In the first of a series, Faiths in Creation, Jonathan Gorsky argues that responsibility for our environment falls on us all, at both a personal and social level. How can the models of social transformation advocated in Jewish tradition help us to change our approach and become reliable stewards of the environment?
In the case of Judaism, the Hebrew Bible records the many vicissitudes of an attempt to construct a new form of political community that was to be an inspiration and a blessing for all the world. The concept of a model community that would serve as a light for the nations is one that might touch all of our faiths: it is not only a matter of persuading individuals among us to pay attention to their carbon footprints, rather it is imperative that our respective communities seek to nurture cultures in which people do not feel that they need to keep up with every high street fashion in order to be accepted by their friends and neighbours.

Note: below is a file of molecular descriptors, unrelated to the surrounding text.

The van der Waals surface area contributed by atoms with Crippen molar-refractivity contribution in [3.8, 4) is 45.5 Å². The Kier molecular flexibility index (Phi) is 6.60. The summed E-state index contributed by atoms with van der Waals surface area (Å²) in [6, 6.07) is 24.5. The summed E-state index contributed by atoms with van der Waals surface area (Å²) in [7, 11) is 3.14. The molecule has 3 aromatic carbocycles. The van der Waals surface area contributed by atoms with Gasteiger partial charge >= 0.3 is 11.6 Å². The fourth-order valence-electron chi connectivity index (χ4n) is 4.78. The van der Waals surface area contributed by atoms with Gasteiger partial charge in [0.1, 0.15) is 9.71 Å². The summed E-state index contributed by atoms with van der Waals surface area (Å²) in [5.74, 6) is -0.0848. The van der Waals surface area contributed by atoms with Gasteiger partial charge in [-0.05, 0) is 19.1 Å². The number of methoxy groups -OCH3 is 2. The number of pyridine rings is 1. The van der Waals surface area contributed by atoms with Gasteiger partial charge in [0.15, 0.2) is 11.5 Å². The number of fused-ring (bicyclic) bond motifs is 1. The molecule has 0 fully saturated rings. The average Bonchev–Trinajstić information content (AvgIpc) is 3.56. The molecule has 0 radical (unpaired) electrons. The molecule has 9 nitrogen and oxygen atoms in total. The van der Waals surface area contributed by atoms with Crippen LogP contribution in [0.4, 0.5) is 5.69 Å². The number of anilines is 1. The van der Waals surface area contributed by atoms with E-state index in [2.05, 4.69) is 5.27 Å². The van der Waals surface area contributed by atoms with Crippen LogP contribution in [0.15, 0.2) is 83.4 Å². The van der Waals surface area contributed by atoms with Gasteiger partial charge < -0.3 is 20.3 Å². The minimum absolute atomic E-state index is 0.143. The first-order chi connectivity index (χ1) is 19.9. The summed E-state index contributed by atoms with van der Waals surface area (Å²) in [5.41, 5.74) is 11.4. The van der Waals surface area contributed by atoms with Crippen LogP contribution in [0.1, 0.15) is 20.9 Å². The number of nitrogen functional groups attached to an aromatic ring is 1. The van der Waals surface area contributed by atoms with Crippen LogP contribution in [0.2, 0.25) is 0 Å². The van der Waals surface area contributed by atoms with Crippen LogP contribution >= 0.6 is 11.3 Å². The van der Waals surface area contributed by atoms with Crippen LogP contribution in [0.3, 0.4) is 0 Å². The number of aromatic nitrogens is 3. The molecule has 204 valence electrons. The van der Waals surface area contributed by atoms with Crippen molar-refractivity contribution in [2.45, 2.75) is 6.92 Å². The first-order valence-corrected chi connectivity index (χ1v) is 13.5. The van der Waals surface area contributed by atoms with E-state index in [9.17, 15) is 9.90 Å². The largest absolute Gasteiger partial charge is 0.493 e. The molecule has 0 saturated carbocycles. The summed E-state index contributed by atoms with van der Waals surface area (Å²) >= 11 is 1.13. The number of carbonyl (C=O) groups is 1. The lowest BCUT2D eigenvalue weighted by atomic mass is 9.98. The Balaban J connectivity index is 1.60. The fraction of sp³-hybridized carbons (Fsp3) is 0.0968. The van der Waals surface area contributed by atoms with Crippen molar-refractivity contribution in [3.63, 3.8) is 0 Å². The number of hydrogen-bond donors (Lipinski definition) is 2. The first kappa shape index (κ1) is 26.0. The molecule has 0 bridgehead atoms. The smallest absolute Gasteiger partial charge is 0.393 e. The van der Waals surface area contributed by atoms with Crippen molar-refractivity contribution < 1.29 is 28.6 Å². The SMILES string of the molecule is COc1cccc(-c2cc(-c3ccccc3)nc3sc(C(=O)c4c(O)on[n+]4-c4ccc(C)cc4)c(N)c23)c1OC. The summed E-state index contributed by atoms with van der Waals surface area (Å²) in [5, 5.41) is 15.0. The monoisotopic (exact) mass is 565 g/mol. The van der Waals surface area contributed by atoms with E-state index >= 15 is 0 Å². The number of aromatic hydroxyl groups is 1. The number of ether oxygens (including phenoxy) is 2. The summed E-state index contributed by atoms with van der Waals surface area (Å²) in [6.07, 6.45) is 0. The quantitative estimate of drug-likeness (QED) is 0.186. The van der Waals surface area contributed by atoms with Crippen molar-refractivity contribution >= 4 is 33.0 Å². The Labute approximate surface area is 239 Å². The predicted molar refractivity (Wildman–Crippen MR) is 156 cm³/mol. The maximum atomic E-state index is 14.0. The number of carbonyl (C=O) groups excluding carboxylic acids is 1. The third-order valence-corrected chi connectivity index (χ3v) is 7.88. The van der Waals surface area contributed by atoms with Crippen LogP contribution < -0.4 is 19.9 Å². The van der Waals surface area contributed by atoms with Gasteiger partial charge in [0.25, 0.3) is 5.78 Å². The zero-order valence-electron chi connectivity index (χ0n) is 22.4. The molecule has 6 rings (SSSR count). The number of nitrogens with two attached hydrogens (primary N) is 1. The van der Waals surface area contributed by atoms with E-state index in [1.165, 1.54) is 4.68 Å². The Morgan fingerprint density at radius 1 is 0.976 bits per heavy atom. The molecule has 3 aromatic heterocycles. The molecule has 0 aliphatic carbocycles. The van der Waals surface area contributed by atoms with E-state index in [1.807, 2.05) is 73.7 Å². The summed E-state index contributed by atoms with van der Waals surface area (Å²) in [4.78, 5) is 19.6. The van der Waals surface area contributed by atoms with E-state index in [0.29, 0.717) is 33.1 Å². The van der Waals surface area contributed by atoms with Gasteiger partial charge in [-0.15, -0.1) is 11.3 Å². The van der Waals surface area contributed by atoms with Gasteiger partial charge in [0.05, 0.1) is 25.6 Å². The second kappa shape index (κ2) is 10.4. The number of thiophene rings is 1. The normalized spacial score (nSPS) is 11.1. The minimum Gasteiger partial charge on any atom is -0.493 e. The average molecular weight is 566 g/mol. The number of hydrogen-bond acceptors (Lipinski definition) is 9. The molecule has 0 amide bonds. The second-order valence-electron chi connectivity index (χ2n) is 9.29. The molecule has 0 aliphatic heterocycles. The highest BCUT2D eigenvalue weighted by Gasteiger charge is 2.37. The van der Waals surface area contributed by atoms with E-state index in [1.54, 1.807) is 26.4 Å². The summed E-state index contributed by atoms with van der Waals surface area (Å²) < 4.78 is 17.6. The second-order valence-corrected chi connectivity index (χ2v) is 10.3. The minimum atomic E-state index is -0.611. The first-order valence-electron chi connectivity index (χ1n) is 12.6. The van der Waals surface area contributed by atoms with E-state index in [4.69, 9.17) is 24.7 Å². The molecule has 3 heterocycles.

Consumerism is often inspired by a need for such acceptance in an environment where the bonds of community have become so attenuated that our superficial social connections demand rigorous material conformity as the sole guarantor of status and acceptability. If we become poor or lose our employment then social life rapidly disintegrates: consumerist culture carries unspoken assumptions that are unexpectedly demanding and highly disciplinary. Parents’ frantic endeavours to get their children into the right schools speak volumes about the social pressures that accompany relative prosperity. Pope John Paul II’s vision of a civilisation of love that would transcend individualism can be seen as an ultimate response to current perils – a new form of deep environmentalism that is beyond the reach of purely political endeavour.
The Hebrew Bible yields two other prominent models of social transformation; one is dependent on law as the instrument of its efficacy and the second is the prophetic tradition which draws on the language of inspiration and creativity.